by Nancy McDaniel

Back on the beautiful beach on Florida’s Gulf Coast, I walked. And thought. And thought. And walked some more. It’s quite lovely here and I am bored out of my mind. The city girl in me rebels against resort-ism. The wilderness girl in me rebels against the over-the-top trappings of extreme affluenza. So, as usual, my mind raced and raised questions I hadn’t thought about in a long time. If ever.

Digging to China
The 23-person crew of the “surveillance plane” hadn’t been released yet. (Somehow “Spy Plane” sounds so unbearably ’50s and Cold War. Isn’t that over? What ever happened to Gary Powers? Because we have a Republican President again, is that why we have spy planes and FBI/Russian counter spies? Why are we still spying? To get plans for competitors for Disney World? Can’t Spielberg or George Lucas help us here and do A Disney Quest kind of virtual spying or something?) So as I walked on the beach and saw the children digging with their plastic shovels and tiny purposeful hands, I remembered how we used to say we were “digging to China.” Is that what they still think they are doing? And, if that is the case, did they think they would eventually get to Hainan Island and do an Israeli commando type raid to rescue the ill-fated crew?

Which reminds me, isn’t Shane Osborn just about the best name for a crack Navy pilot that you can imagine? Even Hollywood screenwriters couldn’t come up with a better one. (And of course he just HAD to come from Nebraska.) Shortly thereafter, Dubya and Colin and Don got it sorted out with the Chinese and Our Boys (and Girls) made it home. Which I am certainly glad for, but if the kids had just kept digging, maybe we wouldn’t have had to apologize for something we may not have done. (Which is something I always do.) As an only child who hates confrontation, I often back off and say I’m sorry even if it wasn’t my fault, Maybe I chose the wrong career. Instead of advertising perhaps I should have been a diplomat. Let’s see, how many words are there in each language for “sorry/apologize/regret?” Let’s see, how about contrite, penitent, and remorseful? Just in case we need them again, State Department, take notice. And that’s just in English.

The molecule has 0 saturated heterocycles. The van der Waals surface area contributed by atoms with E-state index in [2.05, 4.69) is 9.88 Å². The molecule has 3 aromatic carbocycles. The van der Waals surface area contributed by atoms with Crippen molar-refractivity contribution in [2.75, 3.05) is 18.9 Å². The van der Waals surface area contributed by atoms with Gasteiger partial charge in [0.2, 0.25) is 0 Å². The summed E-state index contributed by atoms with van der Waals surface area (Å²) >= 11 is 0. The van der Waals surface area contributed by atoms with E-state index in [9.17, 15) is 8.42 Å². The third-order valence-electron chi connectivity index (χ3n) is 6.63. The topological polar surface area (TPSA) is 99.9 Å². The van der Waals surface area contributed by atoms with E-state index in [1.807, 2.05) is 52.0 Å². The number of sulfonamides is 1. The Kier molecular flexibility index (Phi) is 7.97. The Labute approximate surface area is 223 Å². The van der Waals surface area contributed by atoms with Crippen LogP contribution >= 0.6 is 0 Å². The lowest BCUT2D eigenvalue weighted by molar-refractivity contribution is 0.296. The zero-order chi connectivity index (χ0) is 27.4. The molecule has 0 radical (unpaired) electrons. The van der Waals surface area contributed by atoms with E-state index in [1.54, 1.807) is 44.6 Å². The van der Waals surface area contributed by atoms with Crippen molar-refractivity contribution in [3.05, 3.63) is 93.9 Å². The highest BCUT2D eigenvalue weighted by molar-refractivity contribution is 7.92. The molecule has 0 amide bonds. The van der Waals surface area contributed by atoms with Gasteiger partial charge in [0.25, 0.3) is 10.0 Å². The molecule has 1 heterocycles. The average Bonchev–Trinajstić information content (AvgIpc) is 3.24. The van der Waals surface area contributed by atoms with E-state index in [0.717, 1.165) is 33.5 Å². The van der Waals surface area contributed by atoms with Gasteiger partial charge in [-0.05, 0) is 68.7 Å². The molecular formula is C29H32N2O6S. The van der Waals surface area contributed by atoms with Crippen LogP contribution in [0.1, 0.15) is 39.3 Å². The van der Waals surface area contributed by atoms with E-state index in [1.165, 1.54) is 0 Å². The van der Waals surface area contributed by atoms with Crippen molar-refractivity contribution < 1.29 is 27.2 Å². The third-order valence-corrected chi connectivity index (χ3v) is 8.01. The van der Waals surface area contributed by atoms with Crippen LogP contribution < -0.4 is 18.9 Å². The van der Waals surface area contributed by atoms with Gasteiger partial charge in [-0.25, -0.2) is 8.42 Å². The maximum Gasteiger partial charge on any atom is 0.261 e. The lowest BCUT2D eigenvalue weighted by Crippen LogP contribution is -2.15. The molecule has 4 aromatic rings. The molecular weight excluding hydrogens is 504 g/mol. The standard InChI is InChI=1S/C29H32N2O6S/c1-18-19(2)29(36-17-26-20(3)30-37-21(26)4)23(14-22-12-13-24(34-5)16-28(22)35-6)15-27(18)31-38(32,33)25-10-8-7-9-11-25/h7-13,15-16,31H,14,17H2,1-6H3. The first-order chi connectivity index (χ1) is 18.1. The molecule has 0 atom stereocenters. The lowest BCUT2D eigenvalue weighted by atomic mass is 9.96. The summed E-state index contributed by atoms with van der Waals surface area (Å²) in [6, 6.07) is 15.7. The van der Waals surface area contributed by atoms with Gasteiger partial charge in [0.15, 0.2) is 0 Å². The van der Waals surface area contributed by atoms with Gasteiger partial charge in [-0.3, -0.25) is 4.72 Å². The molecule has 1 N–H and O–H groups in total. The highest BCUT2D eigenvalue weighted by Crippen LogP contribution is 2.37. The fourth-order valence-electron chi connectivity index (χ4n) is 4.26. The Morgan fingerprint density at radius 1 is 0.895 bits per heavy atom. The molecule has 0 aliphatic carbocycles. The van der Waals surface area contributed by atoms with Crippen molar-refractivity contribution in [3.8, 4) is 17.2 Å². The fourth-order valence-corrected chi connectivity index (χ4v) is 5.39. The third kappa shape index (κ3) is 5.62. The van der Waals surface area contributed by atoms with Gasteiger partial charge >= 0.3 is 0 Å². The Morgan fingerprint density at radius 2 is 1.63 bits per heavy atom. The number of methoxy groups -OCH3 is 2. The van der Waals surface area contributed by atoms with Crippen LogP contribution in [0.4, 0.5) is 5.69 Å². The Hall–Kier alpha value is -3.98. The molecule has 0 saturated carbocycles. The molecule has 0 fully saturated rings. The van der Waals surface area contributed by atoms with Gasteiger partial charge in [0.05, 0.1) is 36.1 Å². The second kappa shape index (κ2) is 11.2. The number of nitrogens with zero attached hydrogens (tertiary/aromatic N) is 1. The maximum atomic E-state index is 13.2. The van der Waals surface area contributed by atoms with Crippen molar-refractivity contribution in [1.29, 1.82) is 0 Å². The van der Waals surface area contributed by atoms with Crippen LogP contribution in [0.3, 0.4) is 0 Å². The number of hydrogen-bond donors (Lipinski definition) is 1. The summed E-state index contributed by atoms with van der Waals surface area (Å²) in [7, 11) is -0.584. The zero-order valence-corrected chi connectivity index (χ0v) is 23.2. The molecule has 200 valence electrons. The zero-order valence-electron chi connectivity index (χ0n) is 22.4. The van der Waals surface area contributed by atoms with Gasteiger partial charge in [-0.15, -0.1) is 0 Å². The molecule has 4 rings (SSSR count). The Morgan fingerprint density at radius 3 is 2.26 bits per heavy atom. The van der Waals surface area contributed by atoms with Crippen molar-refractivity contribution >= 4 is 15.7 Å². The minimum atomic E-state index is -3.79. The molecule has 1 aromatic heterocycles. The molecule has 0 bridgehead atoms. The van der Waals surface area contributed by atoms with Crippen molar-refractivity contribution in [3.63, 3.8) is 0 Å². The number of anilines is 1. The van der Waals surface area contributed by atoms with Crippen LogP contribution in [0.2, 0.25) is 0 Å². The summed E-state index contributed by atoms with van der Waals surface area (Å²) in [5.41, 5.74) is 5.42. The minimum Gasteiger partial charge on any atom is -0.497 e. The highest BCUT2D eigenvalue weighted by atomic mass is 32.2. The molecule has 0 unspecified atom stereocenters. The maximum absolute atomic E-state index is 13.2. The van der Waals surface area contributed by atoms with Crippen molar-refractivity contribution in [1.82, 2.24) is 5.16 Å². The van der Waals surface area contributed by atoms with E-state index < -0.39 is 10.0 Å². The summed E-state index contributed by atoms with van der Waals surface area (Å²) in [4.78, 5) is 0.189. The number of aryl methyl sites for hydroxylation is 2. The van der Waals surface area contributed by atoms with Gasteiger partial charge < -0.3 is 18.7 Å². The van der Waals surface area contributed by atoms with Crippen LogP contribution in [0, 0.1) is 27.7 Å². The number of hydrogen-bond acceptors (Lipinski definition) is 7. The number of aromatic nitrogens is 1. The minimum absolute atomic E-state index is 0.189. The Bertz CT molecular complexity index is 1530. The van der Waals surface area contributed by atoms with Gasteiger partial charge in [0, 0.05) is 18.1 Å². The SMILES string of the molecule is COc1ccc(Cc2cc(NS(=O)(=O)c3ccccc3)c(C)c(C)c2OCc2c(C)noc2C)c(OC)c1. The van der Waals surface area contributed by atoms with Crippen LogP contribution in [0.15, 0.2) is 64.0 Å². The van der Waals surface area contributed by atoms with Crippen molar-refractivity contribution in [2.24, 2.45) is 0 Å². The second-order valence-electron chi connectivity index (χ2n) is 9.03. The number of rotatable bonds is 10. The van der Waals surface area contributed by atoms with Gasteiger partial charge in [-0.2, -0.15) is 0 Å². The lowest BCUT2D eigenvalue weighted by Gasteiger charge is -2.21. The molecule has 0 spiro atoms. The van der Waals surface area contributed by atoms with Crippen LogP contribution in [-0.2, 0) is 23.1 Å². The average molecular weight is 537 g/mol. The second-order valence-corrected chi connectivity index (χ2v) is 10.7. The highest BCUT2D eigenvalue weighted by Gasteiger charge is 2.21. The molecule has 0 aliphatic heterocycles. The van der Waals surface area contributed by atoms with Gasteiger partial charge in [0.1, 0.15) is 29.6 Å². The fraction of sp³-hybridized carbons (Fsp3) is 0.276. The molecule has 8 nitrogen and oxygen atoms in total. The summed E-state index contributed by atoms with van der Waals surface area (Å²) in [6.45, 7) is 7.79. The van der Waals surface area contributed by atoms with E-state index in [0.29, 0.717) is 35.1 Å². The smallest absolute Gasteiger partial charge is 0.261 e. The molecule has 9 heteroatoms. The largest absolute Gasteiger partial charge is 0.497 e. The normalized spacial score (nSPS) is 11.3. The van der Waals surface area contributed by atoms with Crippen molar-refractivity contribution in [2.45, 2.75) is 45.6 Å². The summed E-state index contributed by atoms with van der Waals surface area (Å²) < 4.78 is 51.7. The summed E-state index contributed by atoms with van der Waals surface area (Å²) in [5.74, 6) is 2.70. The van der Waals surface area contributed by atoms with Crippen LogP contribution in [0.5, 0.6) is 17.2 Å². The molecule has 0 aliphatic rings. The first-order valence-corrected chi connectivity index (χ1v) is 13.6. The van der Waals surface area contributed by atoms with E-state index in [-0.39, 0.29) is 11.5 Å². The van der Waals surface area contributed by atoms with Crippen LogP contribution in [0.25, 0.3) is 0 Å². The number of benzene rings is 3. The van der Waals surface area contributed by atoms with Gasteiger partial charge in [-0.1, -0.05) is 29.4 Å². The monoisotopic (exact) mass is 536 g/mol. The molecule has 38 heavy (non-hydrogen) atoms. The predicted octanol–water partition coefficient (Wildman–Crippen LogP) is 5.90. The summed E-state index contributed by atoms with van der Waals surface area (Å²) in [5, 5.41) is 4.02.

Sun Bronzed versus Brown Skin
Then I wondered about the perverse logic in this. I saw people who probably paid thousands and thousands of dollars to lie on the beach or around a fancy condo pool, lathering up with Bain de Soleil (do they still make that? I always loved the orangey jelly-like stuff that smelled like I thought the French Riviera might) and baking until their skin turned the color of cherry wood or mahogany. And about as dried out. Don’t get me wrong, I do this too. And I even know how bad it is for my skin and my “age spots” (lovely term, that.) But many of these are, I suspect, the exact same folks that avoid people whose skin is of a naturally darker hue. Black or brown or ebony or what-have-you.